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An Institution of Domination is Anti-Love

By Legacy Russell

Dec 21, 2021

Dear friends,

Writer, feminist, activist, and author bell hooks in her essay “Love as the Practice of Freedom” (2006) reminds us, “A culture of domination is anti-love.”

I write to you today from The Kitchen in consideration of this “culture of domination”, and the ways it keeps manifesting itself. The work, then, together, is to consider the ways in which domination and institution intersect in art and life, compounding one another. It’s a complex dilemma: building structures of refusal that constantly require deconstruction and decolonizing in order to remain equitable. Our volatile and dynamic work, then—as an experimental arts institution built for and by artists, generously shaped by their collective creative imagination—is to think through how to build without domination, how to make and celebrate an inclusive culture that, in the words of interdisciplinary Kitchen artist E. Jane in their 2016 “NOPE (a manifesto)”: “loves us.”1

The work of being an institution that strives to find ways to escape its own confines to make and hold space is vulnerable, complicated, risky, gorgeous work. Here at The Kitchen we’re working to redefine the avant-garde, recognizing that it is an imperfect history that in many ways replicates the troubles of other art historical canons. To explore, discover, break apart, and reconstruct what this history needs to be for the future requires us to look backward as we move forward, celebrating those who have brought us here and helped pave the way.

Semiotext(e) founder and critic Sylvère Lotringer echoes in these meditations: “One of the conditions of freeing people, is that they are not free to start with…People internalize power then they shape their own life in such a way that they’re going to fit the system in which they are…[to fit the confines of] the institution.”2 The work of being an institution that strives to find ways to escape its own confines to make and hold space is vulnerable, complicated, risky, gorgeous work. Here at The Kitchen we’re working to redefine the avant-garde, recognizing that it is an imperfect history that in many ways replicates the troubles of other art historical canons. To explore, discover, break apart, and reconstruct what this history needs to be for the future requires us to look backward as we move forward, celebrating those who have brought us here and helped pave the way.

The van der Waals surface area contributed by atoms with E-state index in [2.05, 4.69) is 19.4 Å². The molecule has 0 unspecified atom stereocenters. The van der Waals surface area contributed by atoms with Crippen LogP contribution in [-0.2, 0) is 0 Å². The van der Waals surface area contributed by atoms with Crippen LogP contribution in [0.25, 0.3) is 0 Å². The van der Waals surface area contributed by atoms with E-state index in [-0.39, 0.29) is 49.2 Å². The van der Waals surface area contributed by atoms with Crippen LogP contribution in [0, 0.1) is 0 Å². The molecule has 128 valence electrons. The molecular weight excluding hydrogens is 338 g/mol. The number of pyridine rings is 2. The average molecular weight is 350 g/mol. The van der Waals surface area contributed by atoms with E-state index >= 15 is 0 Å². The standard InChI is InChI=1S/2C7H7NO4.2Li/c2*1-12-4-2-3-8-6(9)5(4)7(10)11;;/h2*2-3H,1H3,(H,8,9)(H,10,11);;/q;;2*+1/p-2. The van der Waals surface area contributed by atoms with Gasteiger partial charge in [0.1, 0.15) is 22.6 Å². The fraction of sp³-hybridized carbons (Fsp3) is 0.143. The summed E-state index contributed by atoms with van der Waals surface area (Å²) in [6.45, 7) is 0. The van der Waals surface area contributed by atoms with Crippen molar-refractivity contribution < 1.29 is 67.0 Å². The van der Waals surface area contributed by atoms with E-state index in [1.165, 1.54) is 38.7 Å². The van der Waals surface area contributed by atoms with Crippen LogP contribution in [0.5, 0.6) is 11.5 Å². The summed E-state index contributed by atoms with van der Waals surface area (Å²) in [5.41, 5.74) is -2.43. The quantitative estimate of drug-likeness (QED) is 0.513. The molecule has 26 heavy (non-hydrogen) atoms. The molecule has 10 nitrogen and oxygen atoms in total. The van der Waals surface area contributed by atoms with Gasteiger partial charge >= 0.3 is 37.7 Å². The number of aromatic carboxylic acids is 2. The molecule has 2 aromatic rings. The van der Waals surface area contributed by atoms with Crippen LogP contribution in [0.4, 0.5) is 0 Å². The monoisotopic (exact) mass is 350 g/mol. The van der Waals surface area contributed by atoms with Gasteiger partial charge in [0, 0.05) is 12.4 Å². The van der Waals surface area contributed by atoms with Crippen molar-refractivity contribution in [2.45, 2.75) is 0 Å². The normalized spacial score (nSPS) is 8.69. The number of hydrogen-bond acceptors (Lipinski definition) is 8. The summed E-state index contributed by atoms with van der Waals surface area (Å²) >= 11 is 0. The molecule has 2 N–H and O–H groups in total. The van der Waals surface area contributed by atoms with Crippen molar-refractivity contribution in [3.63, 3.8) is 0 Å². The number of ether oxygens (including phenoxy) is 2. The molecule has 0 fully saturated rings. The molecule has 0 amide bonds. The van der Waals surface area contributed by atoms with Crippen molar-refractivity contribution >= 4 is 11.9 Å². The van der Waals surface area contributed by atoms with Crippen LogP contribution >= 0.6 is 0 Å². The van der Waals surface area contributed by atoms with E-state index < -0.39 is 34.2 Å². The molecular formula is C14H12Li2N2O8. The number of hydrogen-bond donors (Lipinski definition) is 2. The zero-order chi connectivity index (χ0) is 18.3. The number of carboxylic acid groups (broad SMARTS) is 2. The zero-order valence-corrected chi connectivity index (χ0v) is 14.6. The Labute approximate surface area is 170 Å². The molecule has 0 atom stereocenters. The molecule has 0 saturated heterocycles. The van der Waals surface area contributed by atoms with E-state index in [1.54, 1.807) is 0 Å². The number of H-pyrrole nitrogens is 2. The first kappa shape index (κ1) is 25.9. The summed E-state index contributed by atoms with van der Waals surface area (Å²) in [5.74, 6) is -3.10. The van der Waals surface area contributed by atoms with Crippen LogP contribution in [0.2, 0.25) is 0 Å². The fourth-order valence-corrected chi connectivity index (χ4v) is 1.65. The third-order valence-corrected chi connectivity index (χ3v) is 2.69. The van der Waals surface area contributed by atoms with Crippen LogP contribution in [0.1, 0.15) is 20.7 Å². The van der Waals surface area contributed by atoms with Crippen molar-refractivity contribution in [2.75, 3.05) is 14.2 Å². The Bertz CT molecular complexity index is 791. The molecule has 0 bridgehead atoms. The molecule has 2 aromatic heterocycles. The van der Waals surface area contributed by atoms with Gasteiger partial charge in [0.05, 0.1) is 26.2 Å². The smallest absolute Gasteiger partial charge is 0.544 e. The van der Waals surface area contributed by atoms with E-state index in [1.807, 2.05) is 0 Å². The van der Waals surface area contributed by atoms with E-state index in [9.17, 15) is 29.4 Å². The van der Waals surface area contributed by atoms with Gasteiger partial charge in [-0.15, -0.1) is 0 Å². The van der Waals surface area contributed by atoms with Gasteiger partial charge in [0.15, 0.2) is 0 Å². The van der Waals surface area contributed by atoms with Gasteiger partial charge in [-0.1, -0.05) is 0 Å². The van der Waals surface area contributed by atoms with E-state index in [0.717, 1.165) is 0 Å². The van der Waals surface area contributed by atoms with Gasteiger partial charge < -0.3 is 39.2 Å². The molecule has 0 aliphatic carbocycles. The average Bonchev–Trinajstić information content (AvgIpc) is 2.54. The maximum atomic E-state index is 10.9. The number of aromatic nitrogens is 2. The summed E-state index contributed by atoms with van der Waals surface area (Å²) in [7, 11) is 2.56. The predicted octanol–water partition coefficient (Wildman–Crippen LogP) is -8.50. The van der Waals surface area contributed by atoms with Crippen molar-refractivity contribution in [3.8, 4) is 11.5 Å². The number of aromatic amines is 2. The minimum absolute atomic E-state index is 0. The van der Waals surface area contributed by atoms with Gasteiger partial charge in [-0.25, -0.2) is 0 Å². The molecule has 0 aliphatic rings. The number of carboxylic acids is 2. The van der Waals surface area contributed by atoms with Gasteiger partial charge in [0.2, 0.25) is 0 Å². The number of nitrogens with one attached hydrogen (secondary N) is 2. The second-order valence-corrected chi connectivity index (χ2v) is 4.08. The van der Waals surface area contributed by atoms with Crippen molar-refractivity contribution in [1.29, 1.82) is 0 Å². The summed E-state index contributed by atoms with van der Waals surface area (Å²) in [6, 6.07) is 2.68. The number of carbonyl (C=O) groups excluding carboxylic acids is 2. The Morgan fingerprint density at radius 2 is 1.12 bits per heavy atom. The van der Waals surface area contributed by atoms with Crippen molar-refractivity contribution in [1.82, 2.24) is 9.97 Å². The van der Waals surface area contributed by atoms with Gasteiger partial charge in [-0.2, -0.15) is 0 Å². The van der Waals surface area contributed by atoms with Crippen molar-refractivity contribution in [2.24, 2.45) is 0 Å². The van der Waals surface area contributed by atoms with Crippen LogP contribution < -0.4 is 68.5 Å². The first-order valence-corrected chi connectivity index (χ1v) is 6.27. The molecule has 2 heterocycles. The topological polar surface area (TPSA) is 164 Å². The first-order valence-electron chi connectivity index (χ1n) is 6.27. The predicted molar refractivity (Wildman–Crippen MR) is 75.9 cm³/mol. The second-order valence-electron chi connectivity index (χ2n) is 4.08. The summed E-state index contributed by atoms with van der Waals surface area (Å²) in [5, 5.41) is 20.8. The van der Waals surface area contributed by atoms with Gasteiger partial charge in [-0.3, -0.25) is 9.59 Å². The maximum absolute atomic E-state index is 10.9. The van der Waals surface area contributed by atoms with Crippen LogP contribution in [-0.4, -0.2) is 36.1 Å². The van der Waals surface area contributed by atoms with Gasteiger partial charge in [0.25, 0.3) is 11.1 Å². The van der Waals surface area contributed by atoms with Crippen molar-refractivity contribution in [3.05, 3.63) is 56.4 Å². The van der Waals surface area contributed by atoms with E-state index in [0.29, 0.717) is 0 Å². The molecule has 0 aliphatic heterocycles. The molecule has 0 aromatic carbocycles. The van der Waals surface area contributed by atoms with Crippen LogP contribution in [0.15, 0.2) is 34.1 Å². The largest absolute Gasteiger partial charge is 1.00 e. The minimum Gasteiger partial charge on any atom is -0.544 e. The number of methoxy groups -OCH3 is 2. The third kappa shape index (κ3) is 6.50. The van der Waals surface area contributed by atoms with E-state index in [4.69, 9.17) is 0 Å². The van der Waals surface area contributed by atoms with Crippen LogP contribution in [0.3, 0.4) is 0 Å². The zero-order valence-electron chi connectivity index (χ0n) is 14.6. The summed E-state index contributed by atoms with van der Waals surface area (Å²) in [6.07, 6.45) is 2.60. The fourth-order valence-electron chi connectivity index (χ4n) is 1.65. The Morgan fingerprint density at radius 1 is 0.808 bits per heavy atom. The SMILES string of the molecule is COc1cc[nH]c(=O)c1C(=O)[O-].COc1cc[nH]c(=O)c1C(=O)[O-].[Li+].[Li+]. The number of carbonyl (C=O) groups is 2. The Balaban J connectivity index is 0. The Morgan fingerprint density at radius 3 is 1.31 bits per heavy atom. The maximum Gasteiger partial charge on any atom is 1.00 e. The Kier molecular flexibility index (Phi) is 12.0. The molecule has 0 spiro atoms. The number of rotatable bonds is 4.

Conceptual artist Lawrence Weiner provides us with more instruction for what this necessary work can look like, reflecting in 2010 “The thing is, I don’t want to fuck up anyone’s life on their way to work. I want to fuck up their whole life[.]”3 and then, “[C]reate an art that is a substantial object that has its own life but at the same time its content is accessible to any person who looks at it. You don’t have to have a previous knowledge.”4 This is an explosive proposition to our understanding of art history, the notion Weiner proposes, refusing domination by allowing access to art to be all at once possible, immediate, seismic.